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How to Bathe Your Bearded Dragon

young bearded dragon in a bath
Image Credit: Britt J, Shutterstock

After you have set up the bath, now it is time for the fun part. You get to bathe your bearded dragon! Because you cannot use any soaps or detergents on your bearded dragon, bathing your beardie is really easy and super fun.

Simply put the bearded dragon inside the water. On its own, the bearded dragon may splash around by themselves. Most bearded dragons love water and their bath. Still, you will likely need to help your bearded dragon out a little bit. Splash some water on your bearded dragon’s body.

Some people like using a paper cup to pour the water down the bearded dragon’s tail and back, but your hands will work just as well. Make sure to avoid your bearded dragon’s eyes. Allow your bearded dragon to sit in the water for at least 15 to 30 minutes.

You can use a very soft toothbrush to gently massage your bearded dragon’s skin, but you shouldn’t scrub them with force. If your bearded dragon is about to shed, you shouldn’t scrub them at all. If your bearded dragon has finished a shed, you can gently help them dislodge any leftover skin (provided the shed finished at least 5 days ago).

A rock or other surface is necessary so that your bearded dragon can rest on a solid surface if they’re tired of swimming.

Clean Up

Washing hands with soap under the faucet with water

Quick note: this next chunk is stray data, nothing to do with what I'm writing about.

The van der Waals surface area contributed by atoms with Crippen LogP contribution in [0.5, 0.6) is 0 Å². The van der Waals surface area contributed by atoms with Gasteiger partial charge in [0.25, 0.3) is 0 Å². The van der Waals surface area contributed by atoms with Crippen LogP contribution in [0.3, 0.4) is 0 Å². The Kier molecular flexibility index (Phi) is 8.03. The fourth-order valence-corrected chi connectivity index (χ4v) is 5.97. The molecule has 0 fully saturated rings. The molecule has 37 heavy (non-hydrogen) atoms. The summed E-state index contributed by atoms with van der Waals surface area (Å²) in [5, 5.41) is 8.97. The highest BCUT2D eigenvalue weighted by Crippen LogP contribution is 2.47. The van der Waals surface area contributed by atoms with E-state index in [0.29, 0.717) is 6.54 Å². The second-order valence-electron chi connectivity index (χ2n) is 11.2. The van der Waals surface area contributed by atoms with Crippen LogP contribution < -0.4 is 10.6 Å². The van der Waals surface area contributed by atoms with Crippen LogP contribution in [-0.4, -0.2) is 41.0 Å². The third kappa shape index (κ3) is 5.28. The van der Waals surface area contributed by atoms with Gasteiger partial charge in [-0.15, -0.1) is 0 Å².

Image Credit: zedspider, Shutterstock

Whenever you are ready to take the bearded dragon out of its bath, it’s time to clean up. Once you remove the beardie from the water, don’t put it back in its enclosure just yet. Make sure to gently pat the bearded dragon dry using a soft towel first.

Do not skip the drying process. If you do, the bearded dragon’s substrate in its tank will likely stick to its body, and it will be more difficult for the bearded dragon to warm back up. After you pat the bearded dragon dry, place it back underneath the basking lights in its enclosure.

With the bearded dragon safely in its enclosure, let out the water in the container. Make sure to wash the container thoroughly with a detergent (alternatively, you may use vinegar). It is very important to thoroughly wash your hands after a cleanup, as bearded dragons may naturally harbor pathogens that are harmful to humans.

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Bathing your bearded dragon is an easy, efficient, and fun way to help your beardie with a shed or to offer them some exercise. Not to mention, it’s a great way to bond with your bearded dragon. Just make sure to provide a safe and suitable amount of water and the correct temperature to ensure that your bearded dragon remains safe throughout the entire process.

So long as you are diligent in offering the right water, your bearded dragon will love splashing around during bath time!

Featured Image Credit: Britt J, Shutterstock